Jun 11, 2019
Victor Chenda Mpanga, 39, knows his livelihood depends on the forest, but like many others eking out a living in Zambia’s vast woodland, he had little choice but to help destroy it. Mpanga was a full-time farmer, but poor yields due to unsustainable agricultural practices and climate change forced him into cutting down trees to produce charcoal – locally known as “malasha” - for fuel and income.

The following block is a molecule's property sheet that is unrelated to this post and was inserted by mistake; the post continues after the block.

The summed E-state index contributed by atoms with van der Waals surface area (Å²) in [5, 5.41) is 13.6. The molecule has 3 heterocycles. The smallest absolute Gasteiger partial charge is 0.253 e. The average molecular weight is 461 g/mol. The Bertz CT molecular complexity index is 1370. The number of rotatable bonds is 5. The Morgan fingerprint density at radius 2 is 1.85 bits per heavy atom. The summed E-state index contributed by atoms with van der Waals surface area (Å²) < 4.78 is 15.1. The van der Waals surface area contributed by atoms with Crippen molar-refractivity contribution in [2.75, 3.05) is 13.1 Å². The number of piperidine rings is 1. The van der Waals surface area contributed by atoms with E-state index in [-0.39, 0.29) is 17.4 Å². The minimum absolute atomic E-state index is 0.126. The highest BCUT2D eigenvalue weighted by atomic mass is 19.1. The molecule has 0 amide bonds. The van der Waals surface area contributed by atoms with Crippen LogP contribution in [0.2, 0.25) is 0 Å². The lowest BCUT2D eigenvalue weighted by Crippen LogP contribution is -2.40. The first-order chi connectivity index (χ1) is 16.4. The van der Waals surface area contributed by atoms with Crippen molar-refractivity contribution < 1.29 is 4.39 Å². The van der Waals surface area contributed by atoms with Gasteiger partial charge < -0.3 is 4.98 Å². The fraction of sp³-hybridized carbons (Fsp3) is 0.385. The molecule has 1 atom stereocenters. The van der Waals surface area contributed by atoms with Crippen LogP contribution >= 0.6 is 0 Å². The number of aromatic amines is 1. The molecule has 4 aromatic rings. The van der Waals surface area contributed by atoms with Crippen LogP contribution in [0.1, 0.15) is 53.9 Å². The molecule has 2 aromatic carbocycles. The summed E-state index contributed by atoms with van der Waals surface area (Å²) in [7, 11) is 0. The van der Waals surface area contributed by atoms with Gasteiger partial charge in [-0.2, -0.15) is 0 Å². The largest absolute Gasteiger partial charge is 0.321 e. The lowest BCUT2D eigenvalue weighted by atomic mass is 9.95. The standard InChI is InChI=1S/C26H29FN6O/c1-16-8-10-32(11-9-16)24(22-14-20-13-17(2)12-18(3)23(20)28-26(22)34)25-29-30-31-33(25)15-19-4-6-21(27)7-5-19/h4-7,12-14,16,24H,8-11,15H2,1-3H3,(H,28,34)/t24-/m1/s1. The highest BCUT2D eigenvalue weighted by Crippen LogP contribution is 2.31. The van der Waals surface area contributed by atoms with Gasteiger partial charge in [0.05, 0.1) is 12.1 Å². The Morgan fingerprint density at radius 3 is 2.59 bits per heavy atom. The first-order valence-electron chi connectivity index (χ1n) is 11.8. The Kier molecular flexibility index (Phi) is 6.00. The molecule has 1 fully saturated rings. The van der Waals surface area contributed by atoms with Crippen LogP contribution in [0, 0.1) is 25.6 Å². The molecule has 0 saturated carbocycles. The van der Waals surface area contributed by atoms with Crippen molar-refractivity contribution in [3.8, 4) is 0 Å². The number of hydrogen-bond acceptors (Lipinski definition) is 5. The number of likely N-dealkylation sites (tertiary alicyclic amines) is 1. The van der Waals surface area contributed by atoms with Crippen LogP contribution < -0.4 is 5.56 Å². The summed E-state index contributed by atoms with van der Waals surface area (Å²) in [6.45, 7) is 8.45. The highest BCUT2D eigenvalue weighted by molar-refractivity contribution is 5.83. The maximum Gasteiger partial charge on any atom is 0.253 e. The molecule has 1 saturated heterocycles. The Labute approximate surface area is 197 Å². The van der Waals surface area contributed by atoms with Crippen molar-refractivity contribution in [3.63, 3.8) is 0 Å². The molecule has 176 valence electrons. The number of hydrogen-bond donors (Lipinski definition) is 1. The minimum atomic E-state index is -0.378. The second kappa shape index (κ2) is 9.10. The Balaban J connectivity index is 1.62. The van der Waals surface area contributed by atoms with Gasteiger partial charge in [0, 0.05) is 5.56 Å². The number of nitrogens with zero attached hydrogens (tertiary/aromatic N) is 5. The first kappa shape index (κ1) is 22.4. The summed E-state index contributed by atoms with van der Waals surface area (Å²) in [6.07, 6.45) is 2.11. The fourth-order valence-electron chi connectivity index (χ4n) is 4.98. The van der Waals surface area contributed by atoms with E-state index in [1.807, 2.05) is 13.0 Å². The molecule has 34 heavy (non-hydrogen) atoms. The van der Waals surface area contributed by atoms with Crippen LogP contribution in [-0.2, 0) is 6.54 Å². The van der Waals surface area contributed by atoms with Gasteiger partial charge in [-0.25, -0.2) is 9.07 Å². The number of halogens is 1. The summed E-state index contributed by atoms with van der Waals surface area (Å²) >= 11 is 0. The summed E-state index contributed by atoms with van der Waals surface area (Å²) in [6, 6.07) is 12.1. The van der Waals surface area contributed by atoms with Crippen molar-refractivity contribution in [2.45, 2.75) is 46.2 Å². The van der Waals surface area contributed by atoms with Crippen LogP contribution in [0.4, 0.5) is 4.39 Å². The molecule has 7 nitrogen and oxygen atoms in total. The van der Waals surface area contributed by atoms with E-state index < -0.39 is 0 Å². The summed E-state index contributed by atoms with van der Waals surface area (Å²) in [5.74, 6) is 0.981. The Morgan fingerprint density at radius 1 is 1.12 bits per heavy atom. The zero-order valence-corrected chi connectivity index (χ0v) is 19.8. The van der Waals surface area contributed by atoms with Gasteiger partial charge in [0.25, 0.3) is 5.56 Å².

“I have seen my village turning into a grassland instead of forest. The trees are fast vanishing from the forest. The rainfall pattern has changed,” Mpanga complains.
Poor rainfall in this area makes farming chancy. For the father of three, turning trees into charcoal was an option of last resort to make ends meet.